Pride and Prejudice
supposed to be a re-read, I am positive I read “Pride and Prejudice” some 20
years ago, but except for recalling the names of the main protagonists, it turned
out that I remembered absolutely nothing from first time round. So, this felt
as a first read. I am a bit disappointed with myself, “Pride and Prejudice” is
a good enough book to be recalled even that many years later.
In many ways
“Pride and Prejudice” resembles the earlier “Sense and Sensibility”, but given
that we are dealing with the same period, women from the same station in life
and protagonists with similar traits, that is likely to be expected. Certainly,
I can pour very similar praise onto the books.
Bennet is one of five sisters being raised by a very liberal gentleman father
and a silly, emptyheaded mother from a lower station. Stations in life is super
important in Austen’s worlds and the Bennet family is well enough off that they
live in a manor with butler and maids, but not considered wealthy or important
as such. Elizabeth is a smart and perceptive woman and her main difference from
Elinor is that she is frank and independent minded. Traits that also sets her
apart from women in general in this book.
revolves around her relations with a gentleman (from a higher station) called
Mr. Darcy. When they meet early on, Darcy’s friend Mr. Bingley starts a
relationship with Elizabeth’s sister Jane, Darcy feels superior to Elizabeth
family and refuse any interaction (pride), and Elizabeth in her place forms an
image of Darcy as a haughty and very unlikable character (prejudice). Although
we as readers sense already in the early pages of the book that there is a
similarity of mind between these two characters, in their heads they could not
be farther from each other.
development of the story is how these two sentiments are gradually broken down in
a process where both of them learns to check themselves and get a better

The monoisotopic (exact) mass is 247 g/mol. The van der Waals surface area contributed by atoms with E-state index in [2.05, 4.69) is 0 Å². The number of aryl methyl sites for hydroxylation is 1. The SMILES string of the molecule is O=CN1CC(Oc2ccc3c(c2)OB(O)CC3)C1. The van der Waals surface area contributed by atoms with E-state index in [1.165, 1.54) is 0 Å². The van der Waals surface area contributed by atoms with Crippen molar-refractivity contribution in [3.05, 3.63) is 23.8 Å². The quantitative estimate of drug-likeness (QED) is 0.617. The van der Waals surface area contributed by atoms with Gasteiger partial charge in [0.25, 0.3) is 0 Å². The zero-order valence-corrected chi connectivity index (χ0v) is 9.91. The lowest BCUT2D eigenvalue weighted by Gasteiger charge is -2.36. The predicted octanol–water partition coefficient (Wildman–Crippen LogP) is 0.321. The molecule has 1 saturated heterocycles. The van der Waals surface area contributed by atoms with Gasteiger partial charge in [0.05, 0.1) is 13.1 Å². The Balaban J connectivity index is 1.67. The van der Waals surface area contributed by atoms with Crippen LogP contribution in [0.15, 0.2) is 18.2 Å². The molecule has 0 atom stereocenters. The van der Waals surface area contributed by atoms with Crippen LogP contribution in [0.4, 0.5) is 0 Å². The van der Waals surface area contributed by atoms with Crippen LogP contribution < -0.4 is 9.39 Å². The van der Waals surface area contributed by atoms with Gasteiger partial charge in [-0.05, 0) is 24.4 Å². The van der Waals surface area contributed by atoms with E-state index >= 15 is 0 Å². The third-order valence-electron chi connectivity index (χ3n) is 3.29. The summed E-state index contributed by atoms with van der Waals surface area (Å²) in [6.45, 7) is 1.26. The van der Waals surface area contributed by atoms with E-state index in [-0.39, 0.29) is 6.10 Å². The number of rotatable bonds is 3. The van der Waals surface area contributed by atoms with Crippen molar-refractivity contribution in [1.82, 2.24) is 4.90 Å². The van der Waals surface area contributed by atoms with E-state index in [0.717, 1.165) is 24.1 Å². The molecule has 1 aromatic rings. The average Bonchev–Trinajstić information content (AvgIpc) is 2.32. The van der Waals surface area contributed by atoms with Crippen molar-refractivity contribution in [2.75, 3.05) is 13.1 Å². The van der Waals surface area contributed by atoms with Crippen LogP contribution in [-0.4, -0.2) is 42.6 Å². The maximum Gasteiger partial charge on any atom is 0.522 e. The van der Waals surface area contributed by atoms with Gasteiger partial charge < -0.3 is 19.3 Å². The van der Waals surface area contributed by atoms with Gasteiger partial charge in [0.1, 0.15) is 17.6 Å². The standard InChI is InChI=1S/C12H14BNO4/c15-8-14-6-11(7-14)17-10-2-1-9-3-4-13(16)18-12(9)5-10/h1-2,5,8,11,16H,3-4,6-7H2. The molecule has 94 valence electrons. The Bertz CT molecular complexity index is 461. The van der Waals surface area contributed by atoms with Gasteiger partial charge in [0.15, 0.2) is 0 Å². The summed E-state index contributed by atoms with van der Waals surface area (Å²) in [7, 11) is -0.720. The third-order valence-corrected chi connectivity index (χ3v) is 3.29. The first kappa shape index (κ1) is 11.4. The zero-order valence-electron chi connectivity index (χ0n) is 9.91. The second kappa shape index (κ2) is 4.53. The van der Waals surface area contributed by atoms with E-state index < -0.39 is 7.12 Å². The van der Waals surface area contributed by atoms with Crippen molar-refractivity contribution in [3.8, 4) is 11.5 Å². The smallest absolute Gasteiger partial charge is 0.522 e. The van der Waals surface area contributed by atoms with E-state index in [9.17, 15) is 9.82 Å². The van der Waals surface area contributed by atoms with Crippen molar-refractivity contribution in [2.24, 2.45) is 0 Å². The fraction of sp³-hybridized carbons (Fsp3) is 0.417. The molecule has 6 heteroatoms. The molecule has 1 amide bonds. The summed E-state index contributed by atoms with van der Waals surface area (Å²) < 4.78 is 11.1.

perspective on the both themselves and the world around them. The immediate
agency may be a partiality, to use an Austen word, or love to be more vulgar,
but that is way too simple. That is just what sets them in motion. The real
agency is their interaction, how learning about each other and seeing more
sides to the coin breaks down initial perceptions. I think this is the element
that I like the most about “Pride and Prejudice”. Instead of taking the easy
way (a love story) and some melodrama to form a crisis, this is about character
development and not through magic and a friendly writer, but in ways we can
relate to as real people.
not be Austen though if the world was not populated with curious characters.
Like “Sense and Sensibility” all principal and quite a few of the secondary
characters have traits so pronounced to be almost caricatures. This makes them
highly entertaining, but Austen never goes so far as to make them unrealistic.
Mrs. Bennet is the fussy and emptyheaded mother, Mr. Collins the pedantic and
servile clergyman, Catherine de Bourgh haughty and arrogant, Lydia Bennet frivolous
and stupid. My favorite character is Elizabeth father, Mr. Bennet who has
decided to enjoy the entertainment value of all the ridiculousness going on
around him rather than being rattled by it. He takes a slightly cynical view,
but is entirely lovable.
Beside the character
development theme, there are a lot of currents going through “Pride and Prejudice”.
Again, we have a window into the world from women’s perspective which from my
point of view appears frustratingly limited. Elizabeth however is a pattern
breaker, the beginning of a rebel, simply for forming her own mind and acting
on it, but ever so often the women are left to sit back and worry, leaving the
acting to the men. I sense Austen feels this confinement, but the rebellion
starts from a very repressed point. We also get a lot of insights into the do’s
and don’t’s in the Regency world of gentility. So much is said and done by
hints and mutual understanding of the codes and we are not even talking about
the Victorian era. We get insights into what forms the ultimate in humiliation
and degradation when Elizabeth’s sister elopes with the scoundrel Wickham.
Prejudice” feels slightly more mature than “Sense and sensibility” but ticks
all the same boxes. I had a great time reading it and can absolutely recommend
it, although I may be the last person in the universe to discover it.